An Upsetting and Surprising Letter

Postmark Jefferson City, MO

February 25, 1930 10 PM SPECIAL DELIVERY

Tuesday

Dear Jim:
I am really sorry you took such a stand in regard to not hearing from me.  You surprised me Jim and I am sorry it happened.  Please don’t get so worked up next time.

I have had all I could do and more this week.  I just got home from the funeral.  It certainly was sad.  I took two daughters and a son in my car.  I just got so nervous I thought if I didn’t get home I would just die myself.  I surely feel sorry for them.

Mother has been doing a lot of cooking for them and we have been so upset.

I was glad you called me last night.  I sure couldn’t understand not hearing from you either.  Well it is over.  I hope it doesn’t happen again.

Jim, you seem to be rather easily made angry lately.  I think you are tired and nervous.  You may laugh at me but you haven’t seemed yourself for a week.  If anything is worrying you please forget it.

I think of you so often and I am sure you must be mistaken if you think I don’t like you, cause I surely do.  Please don’t get angry at me again.

Love, 

Mary

 

What in the world has been going on the past seven days? No letters for one week.

Jim is unhappy and upset about this.  Angry, in fact.  It seems that they’ve been giving each other the silent treatment.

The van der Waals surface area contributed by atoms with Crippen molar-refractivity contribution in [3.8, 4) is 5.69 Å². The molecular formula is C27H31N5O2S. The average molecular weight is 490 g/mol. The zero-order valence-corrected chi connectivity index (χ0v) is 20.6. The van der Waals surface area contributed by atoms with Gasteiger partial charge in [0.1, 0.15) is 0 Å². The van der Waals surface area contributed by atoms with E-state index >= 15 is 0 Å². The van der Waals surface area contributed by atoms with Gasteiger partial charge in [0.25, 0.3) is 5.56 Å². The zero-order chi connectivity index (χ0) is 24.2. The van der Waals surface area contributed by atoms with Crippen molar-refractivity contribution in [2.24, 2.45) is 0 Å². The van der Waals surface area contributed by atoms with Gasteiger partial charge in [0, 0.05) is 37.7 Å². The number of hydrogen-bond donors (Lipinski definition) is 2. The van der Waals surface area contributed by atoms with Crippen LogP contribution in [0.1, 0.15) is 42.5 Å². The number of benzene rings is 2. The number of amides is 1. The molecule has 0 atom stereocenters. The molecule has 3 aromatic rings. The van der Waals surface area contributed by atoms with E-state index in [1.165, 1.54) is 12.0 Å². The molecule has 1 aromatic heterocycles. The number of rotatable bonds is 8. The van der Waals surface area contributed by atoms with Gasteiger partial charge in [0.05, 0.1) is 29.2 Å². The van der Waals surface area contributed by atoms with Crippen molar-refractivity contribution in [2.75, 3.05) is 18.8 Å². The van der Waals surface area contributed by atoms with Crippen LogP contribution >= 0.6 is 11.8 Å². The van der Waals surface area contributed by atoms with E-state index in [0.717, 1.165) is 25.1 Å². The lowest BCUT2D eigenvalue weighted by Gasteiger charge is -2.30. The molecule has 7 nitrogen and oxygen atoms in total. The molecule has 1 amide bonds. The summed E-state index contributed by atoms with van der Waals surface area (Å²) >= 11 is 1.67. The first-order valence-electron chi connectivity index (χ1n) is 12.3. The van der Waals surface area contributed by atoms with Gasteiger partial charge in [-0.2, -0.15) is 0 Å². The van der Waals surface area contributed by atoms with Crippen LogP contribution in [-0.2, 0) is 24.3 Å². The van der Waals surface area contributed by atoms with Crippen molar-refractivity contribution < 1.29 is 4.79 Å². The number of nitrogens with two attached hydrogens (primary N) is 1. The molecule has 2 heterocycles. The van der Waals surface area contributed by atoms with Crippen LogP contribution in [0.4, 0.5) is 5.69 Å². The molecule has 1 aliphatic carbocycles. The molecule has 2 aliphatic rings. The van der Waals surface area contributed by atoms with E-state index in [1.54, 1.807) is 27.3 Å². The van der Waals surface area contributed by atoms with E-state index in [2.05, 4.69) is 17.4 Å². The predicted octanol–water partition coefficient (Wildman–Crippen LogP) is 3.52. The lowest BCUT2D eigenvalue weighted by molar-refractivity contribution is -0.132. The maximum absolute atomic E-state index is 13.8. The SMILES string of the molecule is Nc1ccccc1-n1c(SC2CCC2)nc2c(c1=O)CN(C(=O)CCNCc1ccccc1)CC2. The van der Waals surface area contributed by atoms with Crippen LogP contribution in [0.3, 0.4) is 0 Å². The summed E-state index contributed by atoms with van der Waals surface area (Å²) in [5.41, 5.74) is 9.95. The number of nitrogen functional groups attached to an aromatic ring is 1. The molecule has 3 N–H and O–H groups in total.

This letter is upsetting.

Mary is upset, too.   Upset enough to send this letter special delivery during the middle of the week.  Upset that someone died.  Could it be the boy who had the shoulder operation recently?  Upset enough to think she might die herself. Upset that Jim is so worked up.  She thinks he’s easily angered because he’s tired and nervous.  When I am exhausted and anxious, I can fly off the handle, too.  Just ask my family.  That’s not so surprising.

This letter, however, is surprising.  The tone of her writing is totally unexpected…argumentative and defensive but also apologetic.  What is perhaps most astonishing to me is how she tells Jim that he should just forget about whatever he is worrying about.  Mary was an accomplished worrier.  She worried about the weather, health, what to wear, her family, other people’s families, how many knives and forks to set at each place setting, animals, the state of affairs in the world, keeping your hair out of your eyes (remember the bobby pins?) and driving too fast.  That’s the abbreviated short list of the abbreviated short list. Maybe she suggests that he put the worry out of his mind because she knows the emotions it stirs up and the problems it creates, real and otherwise.  Yet her worry shows her concern for others and for him.  She is not going to let him forget that…”I think of you often and I am sure you must be mistaken if you think I don’t like you, cause I surely do.”

Well it is over.  Thank goodness.  I hope it doesn’t happen again either.

1 Comment

Filed under 1930

One response to “An Upsetting and Surprising Letter

  1. Dad

    Into every marriage, an occasional thunderstorm will fall. Fortunately, most blow over without rermoving the roof.

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